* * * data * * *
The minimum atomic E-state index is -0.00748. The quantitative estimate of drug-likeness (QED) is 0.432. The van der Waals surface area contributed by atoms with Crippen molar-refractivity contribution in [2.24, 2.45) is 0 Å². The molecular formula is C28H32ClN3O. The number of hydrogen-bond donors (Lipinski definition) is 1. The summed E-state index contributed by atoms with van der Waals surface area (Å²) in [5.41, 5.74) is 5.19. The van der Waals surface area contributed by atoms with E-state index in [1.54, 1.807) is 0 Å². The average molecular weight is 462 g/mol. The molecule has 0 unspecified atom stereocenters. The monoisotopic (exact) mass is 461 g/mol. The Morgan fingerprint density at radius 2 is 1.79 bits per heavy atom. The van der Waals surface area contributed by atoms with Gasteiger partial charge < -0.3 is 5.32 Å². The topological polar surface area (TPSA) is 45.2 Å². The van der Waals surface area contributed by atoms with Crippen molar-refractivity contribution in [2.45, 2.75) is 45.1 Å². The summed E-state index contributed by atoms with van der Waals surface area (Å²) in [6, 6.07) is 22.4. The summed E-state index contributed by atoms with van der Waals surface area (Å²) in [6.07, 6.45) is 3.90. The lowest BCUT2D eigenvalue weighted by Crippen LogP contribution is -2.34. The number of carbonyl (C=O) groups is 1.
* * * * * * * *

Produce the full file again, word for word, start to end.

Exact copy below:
The minimum atomic E-state index is -0.00748. The quantitative estimate of drug-likeness (QED) is 0.432. The van der Waals surface area contributed by atoms with Crippen molar-refractivity contribution in [2.24, 2.45) is 0 Å². The molecular formula is C28H32ClN3O. The number of hydrogen-bond donors (Lipinski definition) is 1. The summed E-state index contributed by atoms with van der Waals surface area (Å²) in [5.41, 5.74) is 5.19. The van der Waals surface area contributed by atoms with E-state index in [1.54, 1.807) is 0 Å². The average molecular weight is 462 g/mol. The molecule has 0 unspecified atom stereocenters. The monoisotopic (exact) mass is 461 g/mol. The Morgan fingerprint density at radius 2 is 1.79 bits per heavy atom. The van der Waals surface area contributed by atoms with Gasteiger partial charge < -0.3 is 5.32 Å². The topological polar surface area (TPSA) is 45.2 Å². The van der Waals surface area contributed by atoms with Crippen molar-refractivity contribution in [2.45, 2.75) is 45.1 Å². The summed E-state index contributed by atoms with van der Waals surface area (Å²) in [6, 6.07) is 22.4. The summed E-state index contributed by atoms with van der Waals surface area (Å²) in [6.07, 6.45) is 3.90. The lowest BCUT2D eigenvalue weighted by Crippen LogP contribution is -2.34. The number of carbonyl (C=O) groups is 1.